Temporal trends in the incidence and outcomes of pacemaker implantation after transcatheter aortic valve replacement in the united states (2012–2017)

Akram Kawsara, Samian Sulaiman, Fahad Alqahtani, Mackram F. Eleid, Abhishek J. Deshmukh, Yong Mei Cha, Charanjit S. Rihal, Mohamad Alkhouli

Research output: Contribution to journalArticlepeer-review

1 Scopus citations

Abstract

BACKGROUND: Nationwide studies documenting temporal trends in permanent pacemaker implantation (PPMI) following transcatheter aortic valve replacement (TAVR) are limited. METHODS AND RESULTS: We selected patients who underwent TAVR between 2012 and 2017 in the National Readmission Database. The primary end point was the 6-year trend in post-TAVR PPMI at index hospitalization and at 30, 90, and 180 days after discharge. The secondary end point was the association between PPMI and in-hospital mortality, stroke, cost, length of stay, and disposition. Among the 89 202 patients who underwent TAVR, 77 405 (86.8%) with no prior pacemaker or defibrillator were included. Patients who required PPMI had a higher prevalence of atrial fibrillation (43.6% versus 38.7%, P<0.001) and conduction abnormalities (28.4% versus 15.3%, P<0.001). The incidence of PPMI during index admission increased from 8.7% in 2012 to 13.2% in 2015, and then decreased to 9.6% in 2017. The incidence of inpatient PPMI within 30 days after discharge increased from 0.5% in 2012 to 1.25% in 2017 (Ptrend <0.001). Inpatient PPMI beyond 30 days remained rare (<0.5%) during the study period. After risk adjustment, PPMI was not associated with in-hospital mortality or stroke but was associated with increased nonhome discharge, longer hospitalization, and higher cost. The incremental expenditure associated with post-TAVR PPMI during index admission increased from $9.6 million to $72.2 million between 2012 and 2017. CONCLUSIONS: After an upward trend, rates of PPMI after TAVR in the United States stabilized at ~10% in 2016 to 2017, but there was a notable increase in PPMI within 30 days after the index admission. PPMI was not associated with increased in-hospital morbidity or mortality but led to longer hospitalization, higher cost, and more nonhome discharges.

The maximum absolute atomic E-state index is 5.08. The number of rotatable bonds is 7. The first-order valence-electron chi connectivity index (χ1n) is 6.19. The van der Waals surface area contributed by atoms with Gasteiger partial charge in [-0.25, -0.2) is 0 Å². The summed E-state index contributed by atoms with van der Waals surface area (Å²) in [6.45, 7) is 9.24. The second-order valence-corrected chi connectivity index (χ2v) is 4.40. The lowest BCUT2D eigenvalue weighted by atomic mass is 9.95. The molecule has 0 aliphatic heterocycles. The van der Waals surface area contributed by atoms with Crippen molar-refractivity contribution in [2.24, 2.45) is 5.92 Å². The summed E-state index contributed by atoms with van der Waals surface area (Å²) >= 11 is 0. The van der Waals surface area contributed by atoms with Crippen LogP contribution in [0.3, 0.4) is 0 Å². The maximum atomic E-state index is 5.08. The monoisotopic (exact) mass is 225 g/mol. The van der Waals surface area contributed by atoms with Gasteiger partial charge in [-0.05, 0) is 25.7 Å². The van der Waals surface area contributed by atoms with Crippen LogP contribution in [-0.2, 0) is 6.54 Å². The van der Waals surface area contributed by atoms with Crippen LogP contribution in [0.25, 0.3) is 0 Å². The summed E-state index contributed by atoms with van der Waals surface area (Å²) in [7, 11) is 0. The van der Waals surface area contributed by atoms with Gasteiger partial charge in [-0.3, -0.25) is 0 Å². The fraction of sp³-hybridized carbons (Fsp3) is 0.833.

Original languageEnglish (US)
Article numbere016685
JournalJournal of the American Heart Association
Volume9
Issue number18
DOIs
StatePublished - 2020

Keywords

  • Aortic stenosis
  • Cardiac resynchronization therapy
  • Heart block
  • Permanent pacemaker implantation
  • Transcatheter aortic valve replacement

ASJC Scopus subject areas

  • Cardiology and Cardiovascular Medicine

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